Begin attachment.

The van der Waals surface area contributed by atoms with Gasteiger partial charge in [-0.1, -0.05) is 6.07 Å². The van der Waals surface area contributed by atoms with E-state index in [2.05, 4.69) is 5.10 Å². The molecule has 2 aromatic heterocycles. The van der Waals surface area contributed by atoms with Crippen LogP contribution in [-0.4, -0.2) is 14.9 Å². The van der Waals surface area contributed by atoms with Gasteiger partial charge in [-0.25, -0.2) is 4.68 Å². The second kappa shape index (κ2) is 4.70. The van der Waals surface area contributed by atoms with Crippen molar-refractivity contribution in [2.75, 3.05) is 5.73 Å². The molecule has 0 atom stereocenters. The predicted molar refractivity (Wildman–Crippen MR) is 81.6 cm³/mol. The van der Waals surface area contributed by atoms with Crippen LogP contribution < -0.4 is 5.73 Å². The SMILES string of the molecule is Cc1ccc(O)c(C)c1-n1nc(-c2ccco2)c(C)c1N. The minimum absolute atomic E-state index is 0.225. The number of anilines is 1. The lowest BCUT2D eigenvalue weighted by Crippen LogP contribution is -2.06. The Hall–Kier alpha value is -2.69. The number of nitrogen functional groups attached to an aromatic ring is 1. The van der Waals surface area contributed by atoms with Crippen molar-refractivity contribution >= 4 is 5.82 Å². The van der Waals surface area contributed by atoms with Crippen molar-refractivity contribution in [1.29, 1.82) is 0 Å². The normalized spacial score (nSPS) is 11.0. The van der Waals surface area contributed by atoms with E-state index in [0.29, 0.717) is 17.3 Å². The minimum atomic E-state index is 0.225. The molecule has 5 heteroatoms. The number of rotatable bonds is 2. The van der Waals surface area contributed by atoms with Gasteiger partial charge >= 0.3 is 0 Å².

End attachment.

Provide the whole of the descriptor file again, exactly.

The van der Waals surface area contributed by atoms with Gasteiger partial charge in [-0.1, -0.05) is 6.07 Å². The van der Waals surface area contributed by atoms with E-state index in [2.05, 4.69) is 5.10 Å². The molecule has 2 aromatic heterocycles. The van der Waals surface area contributed by atoms with Crippen LogP contribution in [-0.4, -0.2) is 14.9 Å². The van der Waals surface area contributed by atoms with Gasteiger partial charge in [-0.25, -0.2) is 4.68 Å². The second kappa shape index (κ2) is 4.70. The van der Waals surface area contributed by atoms with Crippen molar-refractivity contribution in [2.75, 3.05) is 5.73 Å². The molecule has 0 atom stereocenters. The predicted molar refractivity (Wildman–Crippen MR) is 81.6 cm³/mol. The van der Waals surface area contributed by atoms with Crippen LogP contribution < -0.4 is 5.73 Å². The SMILES string of the molecule is Cc1ccc(O)c(C)c1-n1nc(-c2ccco2)c(C)c1N. The minimum absolute atomic E-state index is 0.225. The number of anilines is 1. The lowest BCUT2D eigenvalue weighted by Crippen LogP contribution is -2.06. The Hall–Kier alpha value is -2.69. The number of nitrogen functional groups attached to an aromatic ring is 1. The van der Waals surface area contributed by atoms with Crippen molar-refractivity contribution >= 4 is 5.82 Å². The van der Waals surface area contributed by atoms with Crippen molar-refractivity contribution in [1.29, 1.82) is 0 Å². The normalized spacial score (nSPS) is 11.0. The van der Waals surface area contributed by atoms with E-state index in [0.29, 0.717) is 17.3 Å². The minimum atomic E-state index is 0.225. The molecule has 5 heteroatoms. The number of rotatable bonds is 2. The van der Waals surface area contributed by atoms with Gasteiger partial charge >= 0.3 is 0 Å².